Ontario’s solar is contracted much differently than American solar. While the majority of American supply is shown by the EIA as “utility-scale capacity”, the IESO’s 2015-Q3 report showed only 12% (240MW) as “connected directly to the IESO-administered transmission grid (Tx).”
Very few Ontario residents would know about the comparatively large amount of solar in the province because the IESO’s poor reporting is amplified by the province’s media. The IESO reported only 0.25 TWh (million megawatt-hours) from solar in summarizing 2015’s generation, which ignored the 88% of contracted supply not connected to the transmission grid they administer – but which they did contract. The Toronto Star amplified the information as an error, beginning a “Q & A for Ontario’s hydro system” by misinforming readers that the “less than 1 per cent” (sic) referenced the share of Ontario’s electricity.
I’m spoiling the ending by quoting it – and adding a graphic.
The government’s decision to reign in the solar scammers appears to indicate some level of recognition of the drastic impact on consumers of adding junk generation costing at wholesale multiples above the cost of delivered commodity power.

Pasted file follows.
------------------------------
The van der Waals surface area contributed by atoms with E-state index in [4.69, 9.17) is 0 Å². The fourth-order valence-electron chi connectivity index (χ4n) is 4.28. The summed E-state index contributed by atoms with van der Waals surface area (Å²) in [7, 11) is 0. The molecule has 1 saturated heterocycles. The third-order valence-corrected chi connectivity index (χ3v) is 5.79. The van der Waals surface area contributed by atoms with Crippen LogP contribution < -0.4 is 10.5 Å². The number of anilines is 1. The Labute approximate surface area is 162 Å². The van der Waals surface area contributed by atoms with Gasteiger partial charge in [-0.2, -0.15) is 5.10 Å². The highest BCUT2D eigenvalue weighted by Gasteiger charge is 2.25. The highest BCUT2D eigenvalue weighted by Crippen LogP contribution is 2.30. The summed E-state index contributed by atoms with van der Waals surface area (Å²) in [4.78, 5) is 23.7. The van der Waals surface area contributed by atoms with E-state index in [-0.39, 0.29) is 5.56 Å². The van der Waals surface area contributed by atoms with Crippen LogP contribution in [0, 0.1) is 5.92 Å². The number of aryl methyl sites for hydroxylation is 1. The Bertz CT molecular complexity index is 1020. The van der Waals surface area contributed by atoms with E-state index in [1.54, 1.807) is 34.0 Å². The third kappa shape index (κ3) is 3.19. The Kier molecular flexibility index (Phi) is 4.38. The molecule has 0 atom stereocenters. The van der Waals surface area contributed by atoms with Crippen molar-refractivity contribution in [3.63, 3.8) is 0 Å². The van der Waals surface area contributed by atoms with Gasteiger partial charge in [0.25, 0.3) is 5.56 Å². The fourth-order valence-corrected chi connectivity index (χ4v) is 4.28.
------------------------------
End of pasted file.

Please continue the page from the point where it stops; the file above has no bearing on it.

From the beginning, the purpose of the FIT program was to use electricity ratepayer dollars to buy constituencies supportive of the Liberal government’s agenda. Recent FIT program changes indicate that the Liberals have shifted their friend-buying intentions away from solar interests to new constituencies. These include various conservation authorities who are candidates for a lot of the small hydro development opportunities left in Ontario like this and municipalities that can host landfill gas generators. The saving grace for consumers about small hydro and landfill gas is that the damage of the outrageous FIT prices is limited to a few hundred potential MW.
When the time comes to clean up Ontario’s electricity mess, one useful step will be the cancellation of FIT contracts held by government entities. Hospitals, schools, police stations, conservation authorities, public arenas and other government operations have no business being in the power generation business. Their duties to serve the public interest, whether to heal the sick, educate the young, enforce the law, protect low lying properties from flooding, or provide sporting opportunities do not include a mandate to promote harm to energy consumers.